American Slapstick Volume 2 (2008) – By James L. Neibaur

 When one wants to truly appreciate screen comedy, it is important to investigate some of the medium’s earliest practitioners.  Charlie Chaplin, Buster Keaton, and Harold Lloyd are wonderful, of course, but stopping at that point is like limiting your appreciation of  rock and roll’s pioneers to Elvis Presley, Buddy Holly, and Chuck Berry.  OK, I love clumsy rock and roll analogies, but you get the point.  Imagine what you’d be missing!

So we have saviors like David Kalat of All Day Entertainment, who gathers rare films from his own resources and those of other long time collectors, and offers them on DVD for those of us who appreciate screen comedy’s rich history.
AMERICAN SLAPSTICK 2 does not feature anything with Charlie Chaplin, but it does have some great stuff by the remarkable Chaplin imitator Billy West ( I defy anyone who has never heard of West to tell the difference), some of these featuring Oliver Hardy years prior to his teaming with Stan Laurel.  Along with Harold Lloyd, this three-disc set also features some rare films with Harold’s brother Gaylord Lloyd.  

Female comedians get little attention in most collections, but this set offers some great material with the hilarious Louise Fazenda (including the early talkie FARO NELL) and the even funnier Alice Howell (in her best film, CINDERELLA CINDERS).

Lloyd Hamilton is one of the most maddeningly unsung comic greats of the 1920s, mostly because a fire at Educational Studios, where he worked, destroyed a huge chunk of his filmography.  Two of his funniest — JONAH JONES and BREEZING ALONG — are included here.  Other comedians represented include Snub Pollard, Paul Parrott (Charley Chase’s brother), Neil Burns, Larry Semon, Syd Chaplin (Charlie’s brother), and Billy Bevan.
I think I got the most laughs out of the Bevan short, a Sennett production entitled BE REASONABLE, that I had heretofore never seen.  Lots of typically outrageous gags are featured in this breathlessly fast-paced comedy.  I was also pleased to finally see Syd Chaplin’s version of CHARLEY’S AUNT (the only feature-length film in this collection of otherwise one and two reelers), and footage from the rare Pat Sullivan cartoons of Charlie Chaplin.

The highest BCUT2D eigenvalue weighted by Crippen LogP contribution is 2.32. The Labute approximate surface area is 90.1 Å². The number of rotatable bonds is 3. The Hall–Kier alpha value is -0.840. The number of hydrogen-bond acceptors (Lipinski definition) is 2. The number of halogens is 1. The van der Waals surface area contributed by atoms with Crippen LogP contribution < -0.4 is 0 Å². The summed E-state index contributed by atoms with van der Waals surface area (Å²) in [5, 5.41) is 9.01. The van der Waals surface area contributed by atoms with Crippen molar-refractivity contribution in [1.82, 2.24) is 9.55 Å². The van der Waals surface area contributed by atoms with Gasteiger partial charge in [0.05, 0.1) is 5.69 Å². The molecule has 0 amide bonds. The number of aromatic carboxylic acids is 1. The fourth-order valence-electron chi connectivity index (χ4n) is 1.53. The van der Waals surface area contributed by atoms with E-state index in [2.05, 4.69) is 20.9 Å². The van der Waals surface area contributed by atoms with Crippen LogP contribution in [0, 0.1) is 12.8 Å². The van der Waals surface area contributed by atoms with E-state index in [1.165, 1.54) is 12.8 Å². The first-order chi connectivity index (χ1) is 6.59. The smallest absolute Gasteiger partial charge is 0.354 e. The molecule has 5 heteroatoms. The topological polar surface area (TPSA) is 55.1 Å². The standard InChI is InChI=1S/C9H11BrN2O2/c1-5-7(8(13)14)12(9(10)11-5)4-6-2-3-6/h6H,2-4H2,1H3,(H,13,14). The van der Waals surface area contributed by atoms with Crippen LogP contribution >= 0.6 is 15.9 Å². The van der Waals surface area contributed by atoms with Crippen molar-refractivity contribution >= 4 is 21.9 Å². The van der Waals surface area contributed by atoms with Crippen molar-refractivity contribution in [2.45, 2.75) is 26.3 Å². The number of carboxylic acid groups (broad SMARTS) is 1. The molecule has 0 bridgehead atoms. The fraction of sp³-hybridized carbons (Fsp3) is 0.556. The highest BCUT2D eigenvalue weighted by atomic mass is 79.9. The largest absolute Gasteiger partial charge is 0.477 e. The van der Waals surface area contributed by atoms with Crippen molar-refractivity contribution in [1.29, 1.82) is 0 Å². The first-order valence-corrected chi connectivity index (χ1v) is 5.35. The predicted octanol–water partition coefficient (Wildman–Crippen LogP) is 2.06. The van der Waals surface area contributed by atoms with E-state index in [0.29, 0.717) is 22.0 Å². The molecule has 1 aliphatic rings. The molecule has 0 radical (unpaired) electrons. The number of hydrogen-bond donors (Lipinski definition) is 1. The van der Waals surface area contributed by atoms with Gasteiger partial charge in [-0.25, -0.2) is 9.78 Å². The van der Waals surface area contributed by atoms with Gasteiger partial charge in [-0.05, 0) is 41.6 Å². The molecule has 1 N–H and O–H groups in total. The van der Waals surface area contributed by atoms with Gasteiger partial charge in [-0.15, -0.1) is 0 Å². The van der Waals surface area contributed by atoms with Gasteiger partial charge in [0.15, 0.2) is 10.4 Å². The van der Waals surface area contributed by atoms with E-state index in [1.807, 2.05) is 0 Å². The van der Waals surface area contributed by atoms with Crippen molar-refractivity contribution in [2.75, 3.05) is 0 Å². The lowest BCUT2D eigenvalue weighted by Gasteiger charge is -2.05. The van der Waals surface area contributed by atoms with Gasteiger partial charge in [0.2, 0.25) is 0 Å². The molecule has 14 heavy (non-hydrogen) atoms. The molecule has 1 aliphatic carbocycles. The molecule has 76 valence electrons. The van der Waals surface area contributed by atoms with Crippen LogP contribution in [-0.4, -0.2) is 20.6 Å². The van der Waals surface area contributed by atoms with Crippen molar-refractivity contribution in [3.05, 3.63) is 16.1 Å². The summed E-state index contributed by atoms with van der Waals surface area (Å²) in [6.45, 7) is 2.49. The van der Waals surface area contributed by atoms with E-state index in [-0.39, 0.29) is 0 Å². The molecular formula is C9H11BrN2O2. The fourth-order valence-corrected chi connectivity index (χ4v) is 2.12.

The quality varies from film-to-film.  Nearly all of the 30 subjects look great, including some truly rare items like BLISS with Harold Lloyd, which appears to have been saved from the first stages of decomposition.  BREEZING ALONG for instance, looks like it was shot yesterday, as does the Snub Pollard boxing comedy LOOKING FOR TROUBLE.  However the print of Larry Semon’s KID SPEED was pretty ragged.

Musical accompaniment is great, provided by such contemporary masters as Ben Model, Blaine Gale, Andrew Earle Simpson, Eddie Uslan, Jay Warren, and David Drazen.  Inappropriate scores can ruin a silent movie, and these composer/musicians actually enhance each entry in this collection.  A couple of the films do have generic silent movie music, the type which was found on most 16mm silent comedies featuring musical accompaniment, but the majority of the films here have scores composed by the accompanist.   

The talkies provided here are few including, besides the aforementioned FARO NELL, an early comedy featuring Monty Collins (who would later be a staple in Columbia two-reelers, including playing the Three Stooges’ mother in CACTUS MAKES PERFECT), and a comedy featuring Willie Howard, who enjoyed some popularity during the 1930s.

Further historical value is provided by introductory sequences with narration by Andria Kozica.

AMERICAN SLAPSTICK 2 is a terrific three-disc collection of some rare, fascinating, historically important, and hilariously funny comedy films that feature hard working, talented performers whose work remains relevant and should always remain in circulation.  We thank organizations like All Day Entertainment and the various collectors, historians, and archivists who work hard to make these terribly essential films accessible.